Tuesday, April 26, 2011

Creating a Virtual (Home) Lab for VMware VCP & VCAP - Step One: Design

This article is part of my Virtual Lab Series.

In the first part of this series I discussed the over all design of this lab.
In the second part of this series I discussed how I installed ESXi.
In the third part I discuss some of the quirks of VMware HA I encountered.

A few months ago I attempted to create a Virtual Lab based on my laptop but due to work and life craziness, the project fizzled.  It's now time to pick it back up and provide some clarity and direction to the project.  Consider this a reboot.

First off, what am I trying to do?  I wanted a lab to help study for VCAP but this could easily be used for VCP as well.  I decided not to purchase dedicated servers and storage because I really don't want all that gear at my house.  I manage enough hardware on a daily basis, no need to add to that.

What hardware do you need?  I recommend the maximum amount of memory your PC will support as well as an SSD based disk to handle the IOP's the virtual machines will create.  I've tried this on a regular HD in the past, trust me, it's very painful.  My MacBook Pro now has 8GB and a 240GB SSD.  Details on that are here.

What can you do in the lab?  The goal of this lab isn't to provide an environment to run a bunch of virtual machines.  Because I'll be running ESXi inside Fusion (Player and Workstation work great as well), that really isn't the intent here.  The focus is on Virtual Center and ESXi, not the virtual machines.

What other benefits are there to the virtual lab?  Two other major benefits are that the lab is always with me since it is on my laptop and it is much more cost effective (8GB RAM and SSD = $500-700 vs. Dedicated Home Lab = $2k+)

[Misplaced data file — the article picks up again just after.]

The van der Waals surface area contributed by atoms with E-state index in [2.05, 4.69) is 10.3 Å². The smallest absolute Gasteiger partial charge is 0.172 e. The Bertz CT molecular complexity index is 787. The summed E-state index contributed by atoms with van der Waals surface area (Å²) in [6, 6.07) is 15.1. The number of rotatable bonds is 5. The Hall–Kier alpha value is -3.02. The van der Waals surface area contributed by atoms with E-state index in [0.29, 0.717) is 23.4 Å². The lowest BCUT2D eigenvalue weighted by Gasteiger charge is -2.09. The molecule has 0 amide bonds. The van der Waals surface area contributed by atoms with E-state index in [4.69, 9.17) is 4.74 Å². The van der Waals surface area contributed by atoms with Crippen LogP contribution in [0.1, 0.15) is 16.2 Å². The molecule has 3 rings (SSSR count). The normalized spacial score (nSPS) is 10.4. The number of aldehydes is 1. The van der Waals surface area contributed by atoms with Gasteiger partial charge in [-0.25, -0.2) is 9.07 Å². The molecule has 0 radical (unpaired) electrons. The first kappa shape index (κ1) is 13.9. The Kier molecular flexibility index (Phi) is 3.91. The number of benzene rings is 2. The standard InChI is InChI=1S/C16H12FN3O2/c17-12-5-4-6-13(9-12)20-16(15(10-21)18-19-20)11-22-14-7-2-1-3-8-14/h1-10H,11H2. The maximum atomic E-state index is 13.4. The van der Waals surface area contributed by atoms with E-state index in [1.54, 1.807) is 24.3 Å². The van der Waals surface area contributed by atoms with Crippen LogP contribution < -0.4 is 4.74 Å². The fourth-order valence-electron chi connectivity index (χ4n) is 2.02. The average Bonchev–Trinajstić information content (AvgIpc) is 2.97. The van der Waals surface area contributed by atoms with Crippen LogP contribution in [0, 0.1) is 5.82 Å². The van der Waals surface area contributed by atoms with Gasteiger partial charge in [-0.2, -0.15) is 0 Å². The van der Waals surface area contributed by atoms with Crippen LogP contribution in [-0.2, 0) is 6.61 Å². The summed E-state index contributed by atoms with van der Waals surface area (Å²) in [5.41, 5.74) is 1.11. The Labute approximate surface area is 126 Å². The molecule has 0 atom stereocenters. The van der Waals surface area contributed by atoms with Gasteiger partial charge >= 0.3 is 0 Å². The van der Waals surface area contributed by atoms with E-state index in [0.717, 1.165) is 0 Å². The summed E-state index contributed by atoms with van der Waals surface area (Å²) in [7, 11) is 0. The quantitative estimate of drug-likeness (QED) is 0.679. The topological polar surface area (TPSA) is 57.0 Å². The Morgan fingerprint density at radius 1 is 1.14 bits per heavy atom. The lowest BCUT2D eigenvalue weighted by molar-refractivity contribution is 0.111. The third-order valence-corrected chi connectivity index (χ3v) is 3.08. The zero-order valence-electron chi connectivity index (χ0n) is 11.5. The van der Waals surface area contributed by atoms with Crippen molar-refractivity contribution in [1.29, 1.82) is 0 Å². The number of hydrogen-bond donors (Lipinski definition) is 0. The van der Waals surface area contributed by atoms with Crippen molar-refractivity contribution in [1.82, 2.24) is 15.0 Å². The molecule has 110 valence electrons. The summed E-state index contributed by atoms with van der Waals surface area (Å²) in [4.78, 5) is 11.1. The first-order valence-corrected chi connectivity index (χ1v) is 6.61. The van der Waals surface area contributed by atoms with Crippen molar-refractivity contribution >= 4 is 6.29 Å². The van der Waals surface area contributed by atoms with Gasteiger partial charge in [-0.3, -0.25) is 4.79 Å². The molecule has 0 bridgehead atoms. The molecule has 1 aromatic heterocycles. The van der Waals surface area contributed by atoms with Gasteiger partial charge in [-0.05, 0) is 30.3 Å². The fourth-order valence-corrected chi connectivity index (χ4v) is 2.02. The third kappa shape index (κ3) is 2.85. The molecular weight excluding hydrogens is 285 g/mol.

What will the project look like?  Here is a quick graphic of what I hope to be the end result.  I will have two ESXi hosts, a Virtual Center server, an AD, DNS & SMTP relay, and lastly a storage VSA for iSCSI and NFS mounts.  For details on how I "trick" the Fusion/Player/Workstation networking by using static IP's instead of DHCP, see this article.  That's it for today, next time we'll install ESXi!


kacole said...

Aaron, you can't run AD on the same server as vCenter. vCenter uses ADAM to do most of it's work. The vCenter install will fail if it sees AD installed.

Aaron Delp said...

I have no idea what you're talking about... (fixing that now). Thanks for the heads up. I've always had them split in the past but Win2k8 is such a damn memory pig, I wanted to consolidate.


Anonymous said...

Its actually possible, but you have to install the vCenter first.
Google is you friend...

Anonymous said...

Great blog. Was curious if you have tried to install Nexus 1K as your vDS for this setup?

Aaron Delp said...

Actually I do plan to do exactly that. More to come, soon I hope! Thank you!